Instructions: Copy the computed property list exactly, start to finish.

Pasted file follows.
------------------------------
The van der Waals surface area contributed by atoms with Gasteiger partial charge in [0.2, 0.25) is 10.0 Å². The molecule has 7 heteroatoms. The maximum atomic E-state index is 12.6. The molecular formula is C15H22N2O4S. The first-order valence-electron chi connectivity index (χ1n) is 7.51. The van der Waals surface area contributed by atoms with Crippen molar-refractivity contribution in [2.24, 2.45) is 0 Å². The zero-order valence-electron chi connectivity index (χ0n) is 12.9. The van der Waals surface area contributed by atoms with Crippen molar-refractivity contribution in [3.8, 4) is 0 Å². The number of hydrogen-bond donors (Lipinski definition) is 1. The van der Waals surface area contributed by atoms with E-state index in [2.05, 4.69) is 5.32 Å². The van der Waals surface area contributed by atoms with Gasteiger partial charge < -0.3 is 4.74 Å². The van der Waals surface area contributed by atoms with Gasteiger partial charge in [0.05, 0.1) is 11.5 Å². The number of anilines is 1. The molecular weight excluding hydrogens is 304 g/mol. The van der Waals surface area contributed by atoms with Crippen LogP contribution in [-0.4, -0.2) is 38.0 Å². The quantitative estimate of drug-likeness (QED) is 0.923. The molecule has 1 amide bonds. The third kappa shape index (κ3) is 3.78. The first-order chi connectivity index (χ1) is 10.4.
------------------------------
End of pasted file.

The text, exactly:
The van der Waals surface area contributed by atoms with Gasteiger partial charge in [0.2, 0.25) is 10.0 Å². The molecule has 7 heteroatoms. The maximum atomic E-state index is 12.6. The molecular formula is C15H22N2O4S. The first-order valence-electron chi connectivity index (χ1n) is 7.51. The van der Waals surface area contributed by atoms with Crippen molar-refractivity contribution in [2.24, 2.45) is 0 Å². The zero-order valence-electron chi connectivity index (χ0n) is 12.9. The van der Waals surface area contributed by atoms with Crippen molar-refractivity contribution in [3.8, 4) is 0 Å². The number of hydrogen-bond donors (Lipinski definition) is 1. The van der Waals surface area contributed by atoms with E-state index in [2.05, 4.69) is 5.32 Å². The van der Waals surface area contributed by atoms with Gasteiger partial charge < -0.3 is 4.74 Å². The van der Waals surface area contributed by atoms with Gasteiger partial charge in [0.05, 0.1) is 11.5 Å². The number of anilines is 1. The molecular weight excluding hydrogens is 304 g/mol. The van der Waals surface area contributed by atoms with Crippen LogP contribution in [-0.4, -0.2) is 38.0 Å². The quantitative estimate of drug-likeness (QED) is 0.923. The molecule has 1 amide bonds. The third kappa shape index (κ3) is 3.78. The first-order chi connectivity index (χ1) is 10.4.